In the absence of passengers, a Polish city has plans to sell its airport and create a logistics hub.
After years of underperformance that have cost local taxpayers tens of millions of złoty, the Polish city of Łódź has placed its airport up for sale.
“We’ve hit a wall. Practically nothing is flying from Łódź airport,” says the city’s deputy major Adam Pustelnik.
Practically nothing is right. The airport has been reduced to just one just scheduled route – to London Stansted, operated by Ryanair. Due to the coronavirus pandemic, even this route is currently suspended.
- Emerging Europe’s forgotten airlines
- Why Poland needs to develop a ‘learning society’
- A blasphemy case tests Poland’s commitment to freedom of speech
As a solution to the airport’s longstanding financial troubles, the city’s officials are now hoping it could become a transport and logistics hub with the help of investment from Asia.
“Łódź can be a window to Europe for the countries of the Far East… [a] cargo logistics hub [would] give huge impetus for the city’s development and create new jobs,” says the city’s major Hanna Zdanowska.
For now, however, there are no concrete plans or even a timetable for the sale. Municipal leaders will also have to seek the support of local councillors for their plan to sell the city’s 95.5 per cent stake in the airport.
A statement from Robert Kolczyński, the head of the council’s strategy and development department, indicates that the city would like to retain a measure of control over the airport.
“We don’t want to get rid of all the shares. We can sell the investor a minority or a majority share package, but leaving ourselves golden shares to allow us to block key elements,” he said.
Airport CEO Anna Midera says that she supports the decisions, while noting that the airport’s losses decreased by 30 million złoty (6.6 million euro) in the four years that she has run the company.
In November last year, it was reported that the airport had actually suffered smaller losses during the pandemic than it had when it was operating normally during 2019.
In 2016, a Reuters investigation named Łódź one of Poland’s ‘ghost’ airports. These airports were built or supported by a large amount of EU funding but serve less than one million passengers yearly. In addition to Łódź, Rzeszow and Lublin were also mentioned.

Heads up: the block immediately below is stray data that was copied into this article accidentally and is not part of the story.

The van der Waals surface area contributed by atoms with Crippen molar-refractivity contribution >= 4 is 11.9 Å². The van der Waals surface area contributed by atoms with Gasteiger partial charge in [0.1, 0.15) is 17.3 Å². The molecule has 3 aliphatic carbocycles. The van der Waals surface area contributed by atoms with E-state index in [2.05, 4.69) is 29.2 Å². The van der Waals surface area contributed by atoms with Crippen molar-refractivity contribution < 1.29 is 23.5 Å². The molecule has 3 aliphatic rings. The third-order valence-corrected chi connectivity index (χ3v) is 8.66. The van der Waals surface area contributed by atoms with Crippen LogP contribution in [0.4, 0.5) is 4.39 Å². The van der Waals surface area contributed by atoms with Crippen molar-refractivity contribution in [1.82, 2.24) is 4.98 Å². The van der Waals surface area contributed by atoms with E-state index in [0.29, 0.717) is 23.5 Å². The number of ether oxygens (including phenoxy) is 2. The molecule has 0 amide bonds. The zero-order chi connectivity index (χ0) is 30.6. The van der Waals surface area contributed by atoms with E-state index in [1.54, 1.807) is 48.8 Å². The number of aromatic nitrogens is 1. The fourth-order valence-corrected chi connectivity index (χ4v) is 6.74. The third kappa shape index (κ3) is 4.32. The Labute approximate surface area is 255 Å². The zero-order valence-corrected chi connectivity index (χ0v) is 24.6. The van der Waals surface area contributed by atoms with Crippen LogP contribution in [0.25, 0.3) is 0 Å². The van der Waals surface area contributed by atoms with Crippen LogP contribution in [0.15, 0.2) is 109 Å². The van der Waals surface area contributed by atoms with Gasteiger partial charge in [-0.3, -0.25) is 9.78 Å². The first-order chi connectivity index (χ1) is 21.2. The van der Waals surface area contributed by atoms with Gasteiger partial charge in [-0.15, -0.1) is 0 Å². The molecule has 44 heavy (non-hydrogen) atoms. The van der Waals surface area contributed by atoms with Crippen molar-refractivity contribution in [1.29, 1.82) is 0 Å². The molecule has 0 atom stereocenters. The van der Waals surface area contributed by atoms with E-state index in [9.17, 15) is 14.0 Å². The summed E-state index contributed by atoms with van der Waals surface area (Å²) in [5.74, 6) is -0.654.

Between 2007 and 2013, according to figures that were supplied to the news agency by the European Commission, Poland received 615.7 million euros in EU support for airports, twice as much as the next biggest recipient — Spain.
However, it seems that some of the plans of local Polish governments may have been too ambitious. For Łódź, it was certainly so, as projected passenger numbers fell short by about one million once the terminal was rebuilt in 2013. The consultancy firm Ernst and Young predicted a minimum of 1.042 million passengers. According to Reuters, the actual number was 353,633.
This number had further decreased by 2018 to only 217,000. The more successful Kraków airport, on the other hand, saw a record 6.77 million passengers that same year.
Risk of failure
With the number of passengers and routes steadily decreasing and losses covered by the taxpayer, city officials seem to have now decided that enough is enough.
But, Mr Pustelnik admitted that pivoting Łódź to a logistics hub won’t be an easy task.
“We are aware that such an operation has only succeeded in a few places and it will be very hard to do it… The risk of failure is huge, but we simply must accept the challenge,” he says, additionally citing German and Dutch examples of logistics hubs as examples for Łódź to emulate.
Despite the troubles some airports in the country have had and the uncertain future of air travel in the wake of the Covid-19 pandemic, the Polish government still has very ambitious plans when it comes to aviation.
The Solidarity Transport Hub, planned for the centre of the country and which will combine a huge new airport with railway interchanges and road connections, is a 2.2 billion euros project on which construction is due to begin in 2023. It it set to be completed in 2027.
This however could spell further trouble for Łódź, as the new mega airport will be located halfway between the city and the capital Warsaw.
For now, the future of the Łódź airport is uncertain, as the plans to sell it off and turn it into a logistics hub are still essentially at the idea stage.
Unlike many news and information platforms, Emerging Europe is free to read, and always will be. There is no paywall here. We are independent, not affiliated with nor representing any political party or business organisation. We want the very best for emerging Europe, nothing more, nothing less. Your support will help us continue to spread the word about this amazing region.
You can contribute here. Thank you.